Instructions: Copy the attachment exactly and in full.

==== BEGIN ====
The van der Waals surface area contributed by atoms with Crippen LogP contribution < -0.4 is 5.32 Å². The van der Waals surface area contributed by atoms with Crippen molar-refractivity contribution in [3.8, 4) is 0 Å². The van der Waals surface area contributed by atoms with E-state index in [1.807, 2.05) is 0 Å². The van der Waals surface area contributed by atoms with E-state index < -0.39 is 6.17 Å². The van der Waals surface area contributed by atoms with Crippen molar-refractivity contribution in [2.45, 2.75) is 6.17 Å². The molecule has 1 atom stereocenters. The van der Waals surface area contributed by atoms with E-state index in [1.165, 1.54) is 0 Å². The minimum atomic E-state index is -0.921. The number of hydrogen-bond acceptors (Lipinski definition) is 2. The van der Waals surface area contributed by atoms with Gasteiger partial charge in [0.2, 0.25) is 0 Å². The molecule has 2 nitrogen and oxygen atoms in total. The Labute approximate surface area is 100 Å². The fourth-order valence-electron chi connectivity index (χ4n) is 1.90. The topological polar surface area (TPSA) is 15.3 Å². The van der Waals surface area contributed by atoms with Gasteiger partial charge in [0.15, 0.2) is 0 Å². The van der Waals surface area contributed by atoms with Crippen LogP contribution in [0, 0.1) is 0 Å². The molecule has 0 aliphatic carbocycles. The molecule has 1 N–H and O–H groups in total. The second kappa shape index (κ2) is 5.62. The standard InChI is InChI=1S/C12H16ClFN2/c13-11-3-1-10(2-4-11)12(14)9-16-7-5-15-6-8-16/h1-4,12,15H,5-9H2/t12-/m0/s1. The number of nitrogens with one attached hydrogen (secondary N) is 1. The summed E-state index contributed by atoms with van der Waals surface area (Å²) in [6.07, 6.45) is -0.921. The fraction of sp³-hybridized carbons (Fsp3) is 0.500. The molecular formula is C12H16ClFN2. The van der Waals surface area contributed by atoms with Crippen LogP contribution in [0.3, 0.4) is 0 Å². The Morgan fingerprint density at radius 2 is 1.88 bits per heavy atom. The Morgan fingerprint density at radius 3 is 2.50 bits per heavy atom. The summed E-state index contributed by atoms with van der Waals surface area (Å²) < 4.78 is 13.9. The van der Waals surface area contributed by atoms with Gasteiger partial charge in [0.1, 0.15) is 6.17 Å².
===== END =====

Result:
The van der Waals surface area contributed by atoms with Crippen LogP contribution < -0.4 is 5.32 Å². The van der Waals surface area contributed by atoms with Crippen molar-refractivity contribution in [3.8, 4) is 0 Å². The van der Waals surface area contributed by atoms with E-state index in [1.807, 2.05) is 0 Å². The van der Waals surface area contributed by atoms with E-state index < -0.39 is 6.17 Å². The van der Waals surface area contributed by atoms with Crippen molar-refractivity contribution in [2.45, 2.75) is 6.17 Å². The molecule has 1 atom stereocenters. The van der Waals surface area contributed by atoms with E-state index in [1.165, 1.54) is 0 Å². The minimum atomic E-state index is -0.921. The number of hydrogen-bond acceptors (Lipinski definition) is 2. The van der Waals surface area contributed by atoms with Gasteiger partial charge in [0.2, 0.25) is 0 Å². The molecule has 2 nitrogen and oxygen atoms in total. The Labute approximate surface area is 100 Å². The fourth-order valence-electron chi connectivity index (χ4n) is 1.90. The topological polar surface area (TPSA) is 15.3 Å². The van der Waals surface area contributed by atoms with Gasteiger partial charge in [0.15, 0.2) is 0 Å². The van der Waals surface area contributed by atoms with Crippen LogP contribution in [0, 0.1) is 0 Å². The molecule has 0 aliphatic carbocycles. The molecule has 1 N–H and O–H groups in total. The second kappa shape index (κ2) is 5.62. The standard InChI is InChI=1S/C12H16ClFN2/c13-11-3-1-10(2-4-11)12(14)9-16-7-5-15-6-8-16/h1-4,12,15H,5-9H2/t12-/m0/s1. The number of nitrogens with one attached hydrogen (secondary N) is 1. The summed E-state index contributed by atoms with van der Waals surface area (Å²) in [6.07, 6.45) is -0.921. The fraction of sp³-hybridized carbons (Fsp3) is 0.500. The molecular formula is C12H16ClFN2. The van der Waals surface area contributed by atoms with Crippen LogP contribution in [0.3, 0.4) is 0 Å². The Morgan fingerprint density at radius 2 is 1.88 bits per heavy atom. The Morgan fingerprint density at radius 3 is 2.50 bits per heavy atom. The summed E-state index contributed by atoms with van der Waals surface area (Å²) < 4.78 is 13.9. The van der Waals surface area contributed by atoms with Gasteiger partial charge in [0.1, 0.15) is 6.17 Å².